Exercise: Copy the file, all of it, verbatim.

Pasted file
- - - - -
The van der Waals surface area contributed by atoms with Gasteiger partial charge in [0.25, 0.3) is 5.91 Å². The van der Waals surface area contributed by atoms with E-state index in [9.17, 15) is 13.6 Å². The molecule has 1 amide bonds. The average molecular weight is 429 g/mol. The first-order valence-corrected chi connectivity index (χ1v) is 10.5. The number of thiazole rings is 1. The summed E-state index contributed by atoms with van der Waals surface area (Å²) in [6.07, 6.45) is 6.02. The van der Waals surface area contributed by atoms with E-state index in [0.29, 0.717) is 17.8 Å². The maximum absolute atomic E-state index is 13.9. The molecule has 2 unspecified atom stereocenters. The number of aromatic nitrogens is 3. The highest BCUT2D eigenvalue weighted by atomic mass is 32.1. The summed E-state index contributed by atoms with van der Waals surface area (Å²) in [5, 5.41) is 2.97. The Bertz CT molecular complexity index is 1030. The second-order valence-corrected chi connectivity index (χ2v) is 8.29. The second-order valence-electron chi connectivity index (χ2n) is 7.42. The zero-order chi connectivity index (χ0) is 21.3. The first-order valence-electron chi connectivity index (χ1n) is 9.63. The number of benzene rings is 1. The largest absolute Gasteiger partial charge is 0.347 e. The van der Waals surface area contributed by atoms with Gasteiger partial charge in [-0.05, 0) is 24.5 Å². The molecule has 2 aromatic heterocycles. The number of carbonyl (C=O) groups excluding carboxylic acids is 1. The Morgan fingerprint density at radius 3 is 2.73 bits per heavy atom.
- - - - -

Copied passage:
The van der Waals surface area contributed by atoms with Gasteiger partial charge in [0.25, 0.3) is 5.91 Å². The van der Waals surface area contributed by atoms with E-state index in [9.17, 15) is 13.6 Å². The molecule has 1 amide bonds. The average molecular weight is 429 g/mol. The first-order valence-corrected chi connectivity index (χ1v) is 10.5. The number of thiazole rings is 1. The summed E-state index contributed by atoms with van der Waals surface area (Å²) in [6.07, 6.45) is 6.02. The van der Waals surface area contributed by atoms with E-state index in [0.29, 0.717) is 17.8 Å². The maximum absolute atomic E-state index is 13.9. The molecule has 2 unspecified atom stereocenters. The number of aromatic nitrogens is 3. The highest BCUT2D eigenvalue weighted by atomic mass is 32.1. The summed E-state index contributed by atoms with van der Waals surface area (Å²) in [5, 5.41) is 2.97. The Bertz CT molecular complexity index is 1030. The second-order valence-corrected chi connectivity index (χ2v) is 8.29. The second-order valence-electron chi connectivity index (χ2n) is 7.42. The zero-order chi connectivity index (χ0) is 21.3. The first-order valence-electron chi connectivity index (χ1n) is 9.63. The number of benzene rings is 1. The largest absolute Gasteiger partial charge is 0.347 e. The van der Waals surface area contributed by atoms with Gasteiger partial charge in [-0.05, 0) is 24.5 Å². The molecule has 2 aromatic heterocycles. The number of carbonyl (C=O) groups excluding carboxylic acids is 1. The Morgan fingerprint density at radius 3 is 2.73 bits per heavy atom.